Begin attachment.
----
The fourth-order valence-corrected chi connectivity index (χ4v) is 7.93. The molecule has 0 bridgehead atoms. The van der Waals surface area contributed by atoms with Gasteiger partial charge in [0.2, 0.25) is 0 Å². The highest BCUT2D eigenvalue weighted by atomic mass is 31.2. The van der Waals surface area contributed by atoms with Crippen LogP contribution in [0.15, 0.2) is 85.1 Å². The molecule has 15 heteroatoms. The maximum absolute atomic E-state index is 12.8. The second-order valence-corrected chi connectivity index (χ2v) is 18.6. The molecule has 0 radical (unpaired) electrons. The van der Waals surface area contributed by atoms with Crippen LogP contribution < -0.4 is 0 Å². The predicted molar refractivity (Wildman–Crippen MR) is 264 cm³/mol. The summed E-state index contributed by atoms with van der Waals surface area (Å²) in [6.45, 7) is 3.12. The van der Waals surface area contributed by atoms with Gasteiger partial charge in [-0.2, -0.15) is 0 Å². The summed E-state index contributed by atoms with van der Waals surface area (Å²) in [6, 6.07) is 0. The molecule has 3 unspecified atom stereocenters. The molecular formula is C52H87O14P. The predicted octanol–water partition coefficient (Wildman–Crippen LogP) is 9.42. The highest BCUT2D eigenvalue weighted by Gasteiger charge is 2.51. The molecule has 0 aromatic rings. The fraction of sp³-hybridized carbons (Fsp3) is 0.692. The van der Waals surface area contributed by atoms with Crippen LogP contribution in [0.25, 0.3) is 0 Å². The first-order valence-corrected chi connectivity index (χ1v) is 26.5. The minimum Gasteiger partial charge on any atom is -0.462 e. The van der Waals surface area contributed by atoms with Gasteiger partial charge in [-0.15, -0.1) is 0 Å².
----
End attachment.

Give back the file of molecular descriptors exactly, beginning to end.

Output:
The fourth-order valence-corrected chi connectivity index (χ4v) is 7.93. The molecule has 0 bridgehead atoms. The van der Waals surface area contributed by atoms with Gasteiger partial charge in [0.2, 0.25) is 0 Å². The highest BCUT2D eigenvalue weighted by atomic mass is 31.2. The van der Waals surface area contributed by atoms with Crippen LogP contribution in [0.15, 0.2) is 85.1 Å². The molecule has 15 heteroatoms. The maximum absolute atomic E-state index is 12.8. The second-order valence-corrected chi connectivity index (χ2v) is 18.6. The molecule has 0 radical (unpaired) electrons. The van der Waals surface area contributed by atoms with Crippen LogP contribution < -0.4 is 0 Å². The predicted molar refractivity (Wildman–Crippen MR) is 264 cm³/mol. The summed E-state index contributed by atoms with van der Waals surface area (Å²) in [6.45, 7) is 3.12. The van der Waals surface area contributed by atoms with Gasteiger partial charge in [-0.2, -0.15) is 0 Å². The summed E-state index contributed by atoms with van der Waals surface area (Å²) in [6, 6.07) is 0. The molecule has 3 unspecified atom stereocenters. The molecular formula is C52H87O14P. The predicted octanol–water partition coefficient (Wildman–Crippen LogP) is 9.42. The highest BCUT2D eigenvalue weighted by Gasteiger charge is 2.51. The molecule has 0 aromatic rings. The fraction of sp³-hybridized carbons (Fsp3) is 0.692. The van der Waals surface area contributed by atoms with Crippen LogP contribution in [0.25, 0.3) is 0 Å². The first-order valence-corrected chi connectivity index (χ1v) is 26.5. The minimum Gasteiger partial charge on any atom is -0.462 e. The van der Waals surface area contributed by atoms with Gasteiger partial charge in [-0.15, -0.1) is 0 Å².